OP-ED

Boeing may have killed people – but here’s why it won’t be going down

By Francis Herd 16 April 2019
Caption
Rescue workers search the site for pieces of the wreckage of an Ethiopia Airlines Boeing 737 Max 8 aircraft near Bishoftu, Ethiopia, 13 March 2019. EPA-EFE/STRINGER

In two crashes in the six months since 29 October 2019, 346 people have lost their lives in Boeing 737 Max 8 planes. If anyone is still waiting for real corporate accountability, honesty and transparency in response to this sort of carnage, they will wait in vain.

An Ethiopian Air flight went down on 10 March. The first time the Boeing CEO was willing to admit that the plane’s flight control system was a factor in the crash was three weeks later, when a preliminary report was released.

In the report on 4 April, investigators did not determine the cause of the crash, but suggested that the manoeuvring characteristics augmentation system (MCAS), played a role. The MCAS had been implicated in an investigation into a Lion Air crash in Indonesia on 29 October 2018 and Boeing was already working on a fix.

MCAS is software that reacts to sensors on the nose when a plane is climbing at too steep an angle, and it pushes the nose down to avoid a stall. In both airplane crashes it seems a faulty sensor caused the system to repeatedly push the nose down and, eventually, the pilots could not arrest the dive.

The evidence that 346 people would still be alive if it weren’t for the MCAS is strong. However, the best Boeing CEO Dennis Muilenburg could do was release an obscure statement on the day of the report’s release. It wasn’t a bird, it wasn’t a plane, and it certainly wasn’t an honest admission of guilt:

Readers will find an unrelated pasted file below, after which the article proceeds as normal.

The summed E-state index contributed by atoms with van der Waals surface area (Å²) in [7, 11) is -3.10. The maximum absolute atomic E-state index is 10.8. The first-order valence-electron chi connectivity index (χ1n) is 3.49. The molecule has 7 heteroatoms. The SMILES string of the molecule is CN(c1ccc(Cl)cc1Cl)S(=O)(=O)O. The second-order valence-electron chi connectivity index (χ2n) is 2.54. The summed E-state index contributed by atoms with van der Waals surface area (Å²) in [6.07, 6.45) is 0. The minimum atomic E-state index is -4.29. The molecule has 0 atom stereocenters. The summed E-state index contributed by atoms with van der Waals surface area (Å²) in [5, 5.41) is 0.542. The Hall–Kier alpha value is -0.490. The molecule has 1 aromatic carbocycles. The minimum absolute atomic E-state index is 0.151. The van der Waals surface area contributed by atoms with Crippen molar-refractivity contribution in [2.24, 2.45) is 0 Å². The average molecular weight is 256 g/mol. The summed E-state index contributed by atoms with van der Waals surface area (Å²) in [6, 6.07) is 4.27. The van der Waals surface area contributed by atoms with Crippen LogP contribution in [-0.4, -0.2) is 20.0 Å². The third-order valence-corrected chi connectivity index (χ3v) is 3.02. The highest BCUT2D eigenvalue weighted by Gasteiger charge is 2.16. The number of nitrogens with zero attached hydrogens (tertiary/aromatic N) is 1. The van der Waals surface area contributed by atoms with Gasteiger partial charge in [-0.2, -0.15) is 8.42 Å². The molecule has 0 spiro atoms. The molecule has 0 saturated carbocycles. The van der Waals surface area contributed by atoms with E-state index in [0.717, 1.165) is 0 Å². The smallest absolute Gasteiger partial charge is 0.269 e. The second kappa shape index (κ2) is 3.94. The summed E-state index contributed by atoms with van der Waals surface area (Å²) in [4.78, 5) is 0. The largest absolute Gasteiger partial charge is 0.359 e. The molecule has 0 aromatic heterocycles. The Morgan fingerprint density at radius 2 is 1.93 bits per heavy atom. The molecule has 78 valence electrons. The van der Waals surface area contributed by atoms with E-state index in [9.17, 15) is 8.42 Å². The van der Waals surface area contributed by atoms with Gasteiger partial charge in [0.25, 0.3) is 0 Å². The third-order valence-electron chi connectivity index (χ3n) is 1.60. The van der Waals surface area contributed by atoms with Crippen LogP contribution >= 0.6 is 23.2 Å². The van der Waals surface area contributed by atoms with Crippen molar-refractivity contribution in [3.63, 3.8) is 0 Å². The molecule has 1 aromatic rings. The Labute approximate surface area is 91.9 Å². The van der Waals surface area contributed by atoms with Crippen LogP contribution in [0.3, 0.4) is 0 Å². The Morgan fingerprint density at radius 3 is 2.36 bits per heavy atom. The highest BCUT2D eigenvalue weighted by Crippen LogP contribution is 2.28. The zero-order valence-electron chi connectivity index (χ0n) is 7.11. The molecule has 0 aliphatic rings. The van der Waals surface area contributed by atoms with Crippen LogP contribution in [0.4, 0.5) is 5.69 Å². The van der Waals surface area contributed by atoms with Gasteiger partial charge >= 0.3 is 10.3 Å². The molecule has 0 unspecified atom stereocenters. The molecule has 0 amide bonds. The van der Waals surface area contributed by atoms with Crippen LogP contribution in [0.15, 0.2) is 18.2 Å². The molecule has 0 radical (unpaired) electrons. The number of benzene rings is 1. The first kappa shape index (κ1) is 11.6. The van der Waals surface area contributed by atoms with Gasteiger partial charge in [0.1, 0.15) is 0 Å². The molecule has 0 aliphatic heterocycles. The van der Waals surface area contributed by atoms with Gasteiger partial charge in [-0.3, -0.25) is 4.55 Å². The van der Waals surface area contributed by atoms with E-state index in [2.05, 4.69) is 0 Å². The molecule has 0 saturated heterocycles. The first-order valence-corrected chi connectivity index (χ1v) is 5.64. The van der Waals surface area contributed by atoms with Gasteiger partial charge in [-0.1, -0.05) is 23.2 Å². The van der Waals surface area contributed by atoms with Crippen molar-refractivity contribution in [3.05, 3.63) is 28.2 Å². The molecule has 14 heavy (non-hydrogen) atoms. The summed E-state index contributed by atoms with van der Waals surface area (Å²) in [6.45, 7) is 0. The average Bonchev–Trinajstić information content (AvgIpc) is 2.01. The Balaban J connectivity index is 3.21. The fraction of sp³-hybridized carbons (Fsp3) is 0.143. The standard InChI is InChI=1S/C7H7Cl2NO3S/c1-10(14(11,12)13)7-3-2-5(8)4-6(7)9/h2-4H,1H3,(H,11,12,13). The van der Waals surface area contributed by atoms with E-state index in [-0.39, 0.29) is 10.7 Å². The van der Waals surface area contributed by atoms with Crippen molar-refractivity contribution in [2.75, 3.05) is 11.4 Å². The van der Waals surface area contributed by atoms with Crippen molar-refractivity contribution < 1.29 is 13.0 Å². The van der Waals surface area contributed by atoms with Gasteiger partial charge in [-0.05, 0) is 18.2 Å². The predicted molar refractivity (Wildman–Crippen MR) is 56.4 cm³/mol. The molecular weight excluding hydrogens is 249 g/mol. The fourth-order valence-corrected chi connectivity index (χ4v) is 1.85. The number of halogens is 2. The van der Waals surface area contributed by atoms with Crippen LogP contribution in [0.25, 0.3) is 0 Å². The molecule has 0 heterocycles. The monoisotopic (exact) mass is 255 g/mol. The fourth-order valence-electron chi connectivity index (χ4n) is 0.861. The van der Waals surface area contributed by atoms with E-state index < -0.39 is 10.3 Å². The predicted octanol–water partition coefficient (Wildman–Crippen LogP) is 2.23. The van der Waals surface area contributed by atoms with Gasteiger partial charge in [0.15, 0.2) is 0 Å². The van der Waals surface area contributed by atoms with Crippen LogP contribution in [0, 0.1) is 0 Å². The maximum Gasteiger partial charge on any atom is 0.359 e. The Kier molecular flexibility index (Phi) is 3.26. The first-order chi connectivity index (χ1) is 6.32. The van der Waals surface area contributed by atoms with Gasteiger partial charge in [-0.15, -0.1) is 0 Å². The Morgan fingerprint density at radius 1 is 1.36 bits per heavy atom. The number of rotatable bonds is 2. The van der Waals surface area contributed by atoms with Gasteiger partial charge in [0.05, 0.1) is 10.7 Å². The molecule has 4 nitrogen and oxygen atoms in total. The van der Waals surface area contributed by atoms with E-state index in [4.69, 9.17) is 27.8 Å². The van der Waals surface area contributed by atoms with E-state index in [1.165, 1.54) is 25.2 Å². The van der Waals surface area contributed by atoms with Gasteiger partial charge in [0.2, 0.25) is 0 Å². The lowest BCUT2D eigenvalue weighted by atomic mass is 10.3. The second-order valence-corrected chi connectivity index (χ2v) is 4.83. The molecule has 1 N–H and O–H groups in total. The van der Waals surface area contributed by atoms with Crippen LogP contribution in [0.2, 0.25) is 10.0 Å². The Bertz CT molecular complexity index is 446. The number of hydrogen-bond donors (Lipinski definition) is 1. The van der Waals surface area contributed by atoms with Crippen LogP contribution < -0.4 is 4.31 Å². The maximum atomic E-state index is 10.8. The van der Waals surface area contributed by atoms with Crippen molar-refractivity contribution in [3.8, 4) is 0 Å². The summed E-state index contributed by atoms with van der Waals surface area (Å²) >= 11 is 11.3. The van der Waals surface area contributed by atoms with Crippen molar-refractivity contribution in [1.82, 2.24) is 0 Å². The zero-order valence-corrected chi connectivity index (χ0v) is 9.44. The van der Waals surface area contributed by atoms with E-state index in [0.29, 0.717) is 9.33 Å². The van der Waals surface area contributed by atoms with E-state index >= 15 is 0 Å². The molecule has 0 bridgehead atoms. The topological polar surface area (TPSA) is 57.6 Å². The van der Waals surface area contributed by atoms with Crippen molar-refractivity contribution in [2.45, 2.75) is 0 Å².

The history of our industry shows most accidents are caused by a chain of events. This again is the case here, and we know we can break one of those chain links in these two accidents. As pilots have told us, erroneous activation of the MCAS function can add to what is already a high workload environment. It’s our responsibility to eliminate this risk. We own it and we know how to do it.”

The use of phrases like “chain of events” and a “high workload environment” is a clear attempt to distance the company from taking full legal responsibility for what happened. Given that MCAS is so clearly involved, why play such games? It is one of the ethical questions of our time.

We need to ask why Boeing is breaking most rules in the crisis management book — and will probably get away with it.

One of the first, most important, tenets of crisis management is “do no harm”. The MCAS had been a factor in the first Lion Air crash and, even while a fix was pending, Boeing did not try to get the 737 Max 8 out of the sky to save lives. Even after the second crash, instead of issuing a recall, Muilenburg reportedly called US President Donald Trump to try to convince him the planes were safe.